“The philosophy of Epicurus was given a major new lease on life by the Roman poet Lucretius, who lived about seventy years before Jesus….In Lucretius it all become clear and straightforward. The world is what is it is because of (what he called) atoms, which, free-falling through space, collide with one another, sometimes combining and sometimes bouncing off…major changes are caused by the inexplicable “swerve” that sometime happens to atoms so that they veer off in new directions and produce different results. But the main point is essentially what we would today call the evolutionary thesis: life in the world has developed under its own steam as the random by-product of chance collisions and combinations of atoms and the more complex life-forms they produce….

The second point I want to make about the rise of Epicureanism at the dawn of modernity, and particularly in the origins of the Enlightenment, is that it was seized upon not least because of it political implications. That is clear already in Machiavelli and Hobbes, but it comes to fore in the eighteenth century.”

 The Epicurean endorsed idea that random free-floating atoms made the world what it is ‘swerved’ into the mix of political ideologies which rejected monarchy and a ‘bossy-guy-upstairs’ rule. “Vox populi vox Dei is the cry-but then Deus himself disappears off into the far beyond, and vox populi is all we’re left with.” N. T. Wright, and again:

 “…Democracy can generate new forms of tyranny, and once we have sold our souls to a particular voting process there no way back. We need to return to the drawing board and think more clearly about whether the natural and proper human passion for freedom and the natural and proper need for order and stability are best served by the kinds of democracy we have developed, without the aid of the divine or monarchial intervention from above, on the model of the Epicureanism that has proved so popular and influential.” (I would add that it appears that radicalized Islam seeks to place their false god Allah on the world’s throne. N. T. Wright is referring to the One True God-YHVH-“I Am That I Am”.)

 The threads of Epicurus philosophy are woven throughout our life’s fabric. As Wright notes, “Basically, the American dream is that if you get up and go, you’ll succeed; the egalitarian hope is that the fittest will survive the economic jungle”. And, as I noted above Epicurean philosophy began the fact value split that modern man uses as his template for all of life’s questions, whether personal or political.

 Do I look to God or to some form of science for life’s contextual meaning? Am I a random mix of atoms evolved into a human form? Is life only meant for pleasure seeking and pain avoidance and at any cost to me and to my fellow man. Should I vote to obtain pleasure? And so on…

 For Christians (for all, really) what does it mean that the Kingdom of God has been established on earth? N.T. Wright, in his book referenced above, goes on to explore the current thinking and a Christian response to an Epicurean worldview. For now, there is way too much of Wright’s insight to post today. Except to say that sadly the world now divides science and religion into separate rooms –one downstairs and one upstairs. This should not be. I am convinced that science and properly tuned philosophy support God’s existence, Scripture and the work of His hands. As Francis Schaeffer of L’ Abri once wrote, “He is there and He is not silent.” I’ll save that for other posts.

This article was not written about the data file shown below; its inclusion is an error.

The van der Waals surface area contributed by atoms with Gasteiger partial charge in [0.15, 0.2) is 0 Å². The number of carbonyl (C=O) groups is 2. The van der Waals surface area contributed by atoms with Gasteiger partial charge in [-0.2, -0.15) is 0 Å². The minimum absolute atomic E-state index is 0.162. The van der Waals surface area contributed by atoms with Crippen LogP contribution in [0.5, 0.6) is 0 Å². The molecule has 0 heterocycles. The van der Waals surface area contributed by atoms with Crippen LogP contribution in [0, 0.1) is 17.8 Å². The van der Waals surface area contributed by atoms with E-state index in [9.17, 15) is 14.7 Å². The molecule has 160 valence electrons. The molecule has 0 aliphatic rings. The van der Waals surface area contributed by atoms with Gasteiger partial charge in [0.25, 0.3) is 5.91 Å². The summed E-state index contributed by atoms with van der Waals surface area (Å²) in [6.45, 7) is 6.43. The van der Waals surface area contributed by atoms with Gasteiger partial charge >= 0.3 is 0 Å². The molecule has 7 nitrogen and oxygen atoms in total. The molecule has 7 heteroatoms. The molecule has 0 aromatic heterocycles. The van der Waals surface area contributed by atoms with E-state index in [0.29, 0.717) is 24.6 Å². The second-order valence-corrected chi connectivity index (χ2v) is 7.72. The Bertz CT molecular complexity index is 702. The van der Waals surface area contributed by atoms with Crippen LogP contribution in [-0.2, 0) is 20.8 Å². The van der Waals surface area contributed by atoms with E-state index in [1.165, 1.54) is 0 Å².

Final thoughts. As mentioned above Epicurus treasured his close friends. They were very important to him. And I would imagine they would be.

 In a universe where god is perceived as remote, uninterested, detached and at best considered as always-looking-down-on you angry and bossy it feels good to have close like-minded friends to commiserate with: “Dionysus my friend, pass the wine and let us sing ”Don’t Worry, Be Happy””.

 Now, you should know from previous posts that I accept the theory of theistic evolution with its old earth creationism. (BTW: after learning about Epicurus you should know that the Atomism dictum that he promoted well preceded any Darwinian theory of evolution.) Having said this I would offer the following friendly apologia.

 Each of us as God formed evolved humans can ‘recognize’ another person, the ‘other,’ via our evolved senses. Can we agree that this was done at a prehistoric man level? And, when one cave man was hungry and another cave man was also hungry they may have then formed a hunter/gatherer tribe to fulfill their basic need for food. Again, this was done at a prehistoric man level.

Now fast forward millions of years and hold on. Epicurus understood his friends at a basic human level-through his basic five senses. The fact the he held them dear meant that he looked outside of himself and considered the ‘other’ as worthy, perhaps starting from a place of tribalism. (I hope I’ve made you epicurious.)

Certainly myriad mutations have made our basic senses ‘alive’ and aware that another being in our presence is either friend or foe. But it is only God’s likeness incarnated into the once primate-now human form that can bring about an embrace, a love for the ‘other’. Human friendship and human love was born out of a different tribe, a tribe not of the Epicurean worldview-the Dancing Embrace of the Trinity Tribe.

“Joy to the World, the Lord has come, Let earth receive her King”:  The Kingdom of God is heaven and earth, science and religion and you and me in one eternal embrace with the Trinity.

At the beginning of Kingdom of God on earth and during his Sermon on the Mount, Jesus-I AM That I Am-reminds us that we are being watched over with love and care. Jesus nullifies Epicurean philosophy, if we let Him.

 

 

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Here’s an interesting recent snapshot of modern Epicurean thought: Raising Kids Without God (But Maybe Not Without Religion)

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Added 1-25-2015. Epicurean science dismissing fact becomes a fanatical ‘faith’ to avoid fantasy-future owies:

MIT Climate Scientist: Global Warming Believers a ‘Cult’